Imperfect Prophets

This is the eighteenth in a series of 23 essays summarizing and evaluating Book of Mormon-related evidence from a Bayesian statistical perspective. See the FAQ at the end of the introductory episode for details on methodology

This author discusses Book of Mormon prophets, Old and New Testament prophets, and modern prophets.

An example of the author’s methodology:

The Evidence

To catalog the evidence here, we’re going to have to catalog some prophetic mistakes. We can consider this a sampling of the most public errors available from modern prophetic figures. I’ll emphasize that these are alleged errors—it’s certainly possible that each of these represent exactly what God would have preferred to happenObviously I don’t have the space to go into depth on any of these topics, but I’ve tried to link you to the most detailed scholarly sources available on each.

  • Book of Mormon Copyright Sale. Though there’s a fair argument that the conditions of this prophecy weren’t met, the copyright for the Book of Mormon in Canada was not sold as predicted by Joseph.
  • Temple in Independence, Missouri. The D&C is quite clear that a temple would be built on the temple lot in Independence, with the implication that it would be soon. We can hold out hope for the future, but it does seem to be a bit of an embarrassing delay.
  • Kirtland Safety Society. It would be tough, indeed, to argue that Joseph made perfect and perfectly inspired decisions in his handling of the financial affairs of the church in the Kirtland period.
  • Destruction of the Nauvoo Expositor. Though Joseph’s martyrdom may have ultimately been the will of God, there’s an argument to be made that destroying the Expositor’s press was a tactical error that did little to protect the saints and hastened the prophet’s demise.
  • Joseph’s Polygamy. Though polygamy itself may have been divinely inspired, I think it’s fair to say that Joseph’s handling of polygamy was, at times, less than graceful.
  • Joseph and the Moon. Joseph saw many things in his visions. The surface of the moon was not one of them. Though he probably didn’t say this, both he and Brigham likely believed it, as did a number of prominent scientific minds at the time.
  • Joseph’s Millennial Prophecy. This one isn’t fair, since it’s obvious from the text that Joseph wasn’t at all sure what to make of the Savior’s cryptic communication, but in that case the mistake may have been in publicly sharing something that he wasn’t sure about.
  • Queens of the Earth Paying Homage. Joseph made a rather bold prediction that the queens of the earth would pay homage to the Relief Society within 10 years of its founding. This doesn’t seem to have occurred.
  • Calling Apostles Who Would Later Apostatize. There are a number of apostles who later would leave the church and fall short of their callings. An argument could be made that those issuing these callings could have exercised prophetic foresight and called only those who would remain faithful.
  • Blacks and the Priesthood. Both the Gospel Topics essay and Elder Uctdorf have made clear that the church considers both the priesthood ban itself and the post-hoc justifications for it as grievous errors.
  • Handcart Companies. This one’s definitely debatable, but the tragedy of the Martin and Willie Handcart Companies might not have happened if Brigham hadn’t chosen to institute handcarts in the first place.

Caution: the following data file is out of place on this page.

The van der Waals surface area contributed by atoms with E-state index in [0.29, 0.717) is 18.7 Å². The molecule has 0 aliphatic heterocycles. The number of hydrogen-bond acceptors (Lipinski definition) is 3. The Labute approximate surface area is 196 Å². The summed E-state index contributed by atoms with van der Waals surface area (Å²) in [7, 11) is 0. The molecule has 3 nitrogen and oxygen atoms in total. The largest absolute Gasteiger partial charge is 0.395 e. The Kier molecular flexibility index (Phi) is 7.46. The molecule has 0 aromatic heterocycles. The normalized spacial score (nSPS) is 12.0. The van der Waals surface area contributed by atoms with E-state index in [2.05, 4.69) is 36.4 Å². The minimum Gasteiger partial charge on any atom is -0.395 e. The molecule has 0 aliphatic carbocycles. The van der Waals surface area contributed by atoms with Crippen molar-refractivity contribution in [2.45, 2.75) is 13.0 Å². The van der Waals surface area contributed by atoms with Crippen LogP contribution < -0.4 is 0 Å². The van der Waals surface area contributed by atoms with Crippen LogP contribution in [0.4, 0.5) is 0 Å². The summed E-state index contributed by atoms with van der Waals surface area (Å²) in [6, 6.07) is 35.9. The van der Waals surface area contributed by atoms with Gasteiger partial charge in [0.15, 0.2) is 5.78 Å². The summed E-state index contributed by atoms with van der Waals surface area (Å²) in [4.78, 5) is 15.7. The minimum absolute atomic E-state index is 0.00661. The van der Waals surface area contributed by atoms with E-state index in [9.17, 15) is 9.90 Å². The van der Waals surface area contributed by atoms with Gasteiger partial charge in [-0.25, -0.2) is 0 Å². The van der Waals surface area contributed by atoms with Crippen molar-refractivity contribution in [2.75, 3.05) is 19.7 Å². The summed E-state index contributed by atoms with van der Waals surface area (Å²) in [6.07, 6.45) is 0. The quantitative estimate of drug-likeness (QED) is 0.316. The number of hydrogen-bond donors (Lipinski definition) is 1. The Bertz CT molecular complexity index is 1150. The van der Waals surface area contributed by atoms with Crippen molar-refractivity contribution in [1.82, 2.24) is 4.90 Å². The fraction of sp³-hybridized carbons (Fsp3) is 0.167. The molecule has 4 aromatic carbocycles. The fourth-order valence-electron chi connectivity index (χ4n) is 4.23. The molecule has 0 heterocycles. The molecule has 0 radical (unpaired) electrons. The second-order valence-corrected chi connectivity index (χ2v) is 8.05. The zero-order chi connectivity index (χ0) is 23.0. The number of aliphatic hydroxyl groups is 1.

• Mountain Meadows. Brigham’s role in the massacre remains controversial, and though I think the historians behind Saints vol. 2 make a strong argument that he did not approve of or have knowledge of the massacre beforehand, critics could sincerely ask why prophetic insight didn’t allow him to prevent it.
  • Brigham’s Divorces. Brigham can’t take all the blame, since it takes two to tango, but the record would indicate that Brigham was not always the perfect husband (though I’m sure few mortals could ever succeed at spinning that many relational plates).
  • Joseph Fielding Smith and Evolution. I have no doubt that President Smith’s views were sincerely held, and that the evidence for evolution wasn’t nearly as incontrovertible then as it is now. But he was wrong, and his stance continues to be a stumbling block for many.
  • Forgeries of Mark Hoffmann. Though they had plenty of good company, it’s clear that the church was fooled, and fooled hard, by Mark Hoffman.
  • Baptizing Children of Gay Couples. Regardless of the correctness of the doctrine, the relative swiftness with which this policy was revoked suggests that the brethren themselves realized it was a bad idea, both in terms of PR and in terms of unintended consequences.

“Translating the Book of Abraham: The Answer Under Our Heads” by Tim Barker

My favorite presentation from the 2020 FAIR Conference.

Tim Barker, an accountant in WA state, undermines (what in my opinion is) the most frequent criticism against our faith and the restoration: Book of Abraham translation.

This answer has been available for decades, Tim argues. In fact, he cleverly shows that the answer has been hiding under our heads (hypocephalus). Facsimile 2 in the Pearl of Great Price is called a hypocephalus, which means below the head.

We’re not scholars, so we wouldn’t have known. But now, thanks to Tim Barker and others, we can know.

Below is the hypocephalus of facsmile 2. The type of drawing depicted in facsimile 2 is known among scholars as a “hypocephalus,” which means “under or beneath the head.”

“A hypocephalus is a small disk-shaped object made of papyrus, stuccoed linen, bronze, gold, wood, or clay, which the Egyptians placed under the head of their dead.

Book of Abraham: Facsimile 2 by Wes Trexler - Mormon Bandwagon

Egyptian Papers and Book of Abraham Translation

Kerry Muhlestein, “Egyptian Papers and the Translation of the Book of Abraham: What Careful Applications of the Evidence Can and Cannot Tell Us,” from the 2020 FairMormon Conference.